Throughout my code sample you will see references to bindings for Durable Functions, Blobs, Azure Table Storage, and Http. Understanding these bindings is, as I said, crucial to your sanity when developing Azure Functions.

Visual Studio Code with Azure Function Tools

I recommend Visual Studio Code when developing any modern application since its lighter and the extensions give you a tremendous amount of flexibility. This is not to say you cannot use Visual Studio, the same tools and support exist, I just find Visual Studio Code (with the right extensions) to be the superior product, YMMV.

Once you have Visual Studio Code you will want to install two separate things:

  • Azure Functions Extension VSCode
  • Azure Function Core Tools (here)

I really cannot say enough good things about Azure Function Core Tools. It has come a long way from version 1.x and the recent versions are superb. In fact, I was able to complete my ENTIRE example without ever deploying to Visual Studio, using breakpoints all along the way.

The extension for Visual Studio Code is also very helpful for both creating and deploying Azure Functions. Unlike traditional .NET Core applications, I do not recommend using the command line to create the project. Instead, open Visual Studio Code and access your Azure Tools. If you have the Functions extension installed, you will see a dedicated blade – expand it.

The first icon (looks like a folder) enables you to create a Function project through Code. I recommend this approach since it gets you started very easily. I have not ruled out the existence of templates that could be downloaded and use through dotnet new but this works well enough.

Keep in mind that a Function project is 1:1 with a Function app so, you will want to target an existing directory if you play to have more than one in your solution. Note that this is likely completely different in Visual Studio, I do not have any advice for that approach.

When you go through the creation process you will be asked to create a function. For now, you can create whatever you like, I will be diving into our first function in Part 2, as you create subsequent functions use the lightning icon next to the folder. Doing this is not required, it is perfectly acceptable to build your functions up but, using this gets the VSCode settings correct to enable debugging with the Core Tools so, I highly recommend it.

The arrow (third icon) is for deploying. Of course, we should never use this outside of testing since we would like a CI/CD process to test and deploy code efficiently – we wont be covering CI/CD for Azure Functions in this series but, we will certainly in a future series.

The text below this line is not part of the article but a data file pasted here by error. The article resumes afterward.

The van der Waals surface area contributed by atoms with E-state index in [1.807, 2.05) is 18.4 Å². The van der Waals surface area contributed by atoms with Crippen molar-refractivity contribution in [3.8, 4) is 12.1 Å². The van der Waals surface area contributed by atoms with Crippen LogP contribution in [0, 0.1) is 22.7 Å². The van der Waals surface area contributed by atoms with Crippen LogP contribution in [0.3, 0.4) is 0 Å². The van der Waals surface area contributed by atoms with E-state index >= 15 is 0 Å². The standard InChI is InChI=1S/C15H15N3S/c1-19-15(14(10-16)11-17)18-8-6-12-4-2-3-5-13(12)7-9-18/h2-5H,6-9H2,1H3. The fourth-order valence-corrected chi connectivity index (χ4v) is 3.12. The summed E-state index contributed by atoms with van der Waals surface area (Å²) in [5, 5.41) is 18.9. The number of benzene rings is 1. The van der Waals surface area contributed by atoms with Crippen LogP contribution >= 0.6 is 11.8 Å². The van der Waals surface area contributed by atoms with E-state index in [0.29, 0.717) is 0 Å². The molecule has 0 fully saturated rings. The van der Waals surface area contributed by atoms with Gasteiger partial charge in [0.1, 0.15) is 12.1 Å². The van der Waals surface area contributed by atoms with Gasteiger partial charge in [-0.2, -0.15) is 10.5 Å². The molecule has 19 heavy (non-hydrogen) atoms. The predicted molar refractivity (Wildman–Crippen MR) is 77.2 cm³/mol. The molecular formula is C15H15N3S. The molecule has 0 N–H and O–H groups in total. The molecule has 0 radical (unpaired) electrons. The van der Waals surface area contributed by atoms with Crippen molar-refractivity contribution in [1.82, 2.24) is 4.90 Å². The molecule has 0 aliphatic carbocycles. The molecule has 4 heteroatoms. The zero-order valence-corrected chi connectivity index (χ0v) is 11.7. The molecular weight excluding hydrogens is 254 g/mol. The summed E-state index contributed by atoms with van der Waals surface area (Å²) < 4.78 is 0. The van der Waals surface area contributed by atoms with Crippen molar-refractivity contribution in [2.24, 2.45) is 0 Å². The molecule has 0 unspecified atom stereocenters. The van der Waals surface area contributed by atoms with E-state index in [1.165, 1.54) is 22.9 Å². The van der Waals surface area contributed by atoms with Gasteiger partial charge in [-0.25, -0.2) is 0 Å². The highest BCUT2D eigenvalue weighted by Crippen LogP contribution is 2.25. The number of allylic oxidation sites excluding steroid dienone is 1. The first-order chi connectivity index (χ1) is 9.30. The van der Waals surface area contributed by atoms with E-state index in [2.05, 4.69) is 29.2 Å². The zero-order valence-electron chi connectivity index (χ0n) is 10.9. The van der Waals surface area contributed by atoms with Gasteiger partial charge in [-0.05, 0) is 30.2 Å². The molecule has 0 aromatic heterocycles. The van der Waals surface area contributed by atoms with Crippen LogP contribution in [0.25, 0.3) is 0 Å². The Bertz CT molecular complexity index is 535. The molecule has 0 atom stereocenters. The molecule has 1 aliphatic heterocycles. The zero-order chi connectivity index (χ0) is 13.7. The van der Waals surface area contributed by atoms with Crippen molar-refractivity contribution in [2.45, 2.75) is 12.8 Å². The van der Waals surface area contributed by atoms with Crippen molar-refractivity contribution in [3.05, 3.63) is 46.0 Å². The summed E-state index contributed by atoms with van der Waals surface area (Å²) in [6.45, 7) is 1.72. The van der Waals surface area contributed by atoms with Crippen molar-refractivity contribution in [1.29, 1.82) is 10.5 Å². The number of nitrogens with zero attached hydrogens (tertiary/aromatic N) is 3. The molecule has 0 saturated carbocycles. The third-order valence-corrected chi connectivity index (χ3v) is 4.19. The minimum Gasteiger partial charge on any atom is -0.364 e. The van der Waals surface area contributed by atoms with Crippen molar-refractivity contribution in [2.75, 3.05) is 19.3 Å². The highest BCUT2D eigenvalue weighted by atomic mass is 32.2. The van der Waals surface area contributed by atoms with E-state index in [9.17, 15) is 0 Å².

Ok so, now we understand a little about what Durable Functions are and how they play a role in Event Driven Programming. I also walked through the tools that are used when developing Azure Functions and how to use them.

Moving forward into Part 2, we will construct our File Upload portion of the pipeline and show how it starts our Durable Function workflow.

Once again the code is available here:

Connect to Azure SQL with MSI

Quick what type of password cannot be cracked? The answer is, one that is not known to anyone. You cannot reveal what you do not know. This is why so many people use Password Managers, we create insanely long passwords that we cannot remember, nor do we need to, and use them – their length and complexity makes it very difficult to crack. Plus, by making it easy to create these kinds of passwords we can avoid the other problem where the same password is used everywhere.

If you were to guess which password you would LEAST like to be compromised I am willing to bet many of you would indicate the password your web app uses to communicate with its database. And yet, I have seen so many cases where passwords to database are stored in web.config and other settings files in plain text for any would be attacker to read and use at their leisure. So I figured tonight I would tackle one of the easiest and most common ways to secure a password.

Remember RBAC

If you have been following my blog you know that, particularly of late, I have been harping on security through RBAC (Role Based Access Control). In the cloud especially, it is vital that applications only have access to what they need to carry out their role, such is the emphasis of least privileged security.

In Microsoft Azure, as well as other cloud platforms, we can associate the ability to read and update a database with a particular role and grant our web application an identity that is a member of that role. In doing so, we alleviate ourselves from having to manage a password while still ensuring that the application can only access data relevance to its task and purpose.

Microsoft actually has a doc article that details the steps I am going to take quite well. I will be, more or less, running through it and will enumerate any gotchas Link: https://docs.microsoft.com/en-us/azure/app-service/app-service-web-tutorial-connect-msi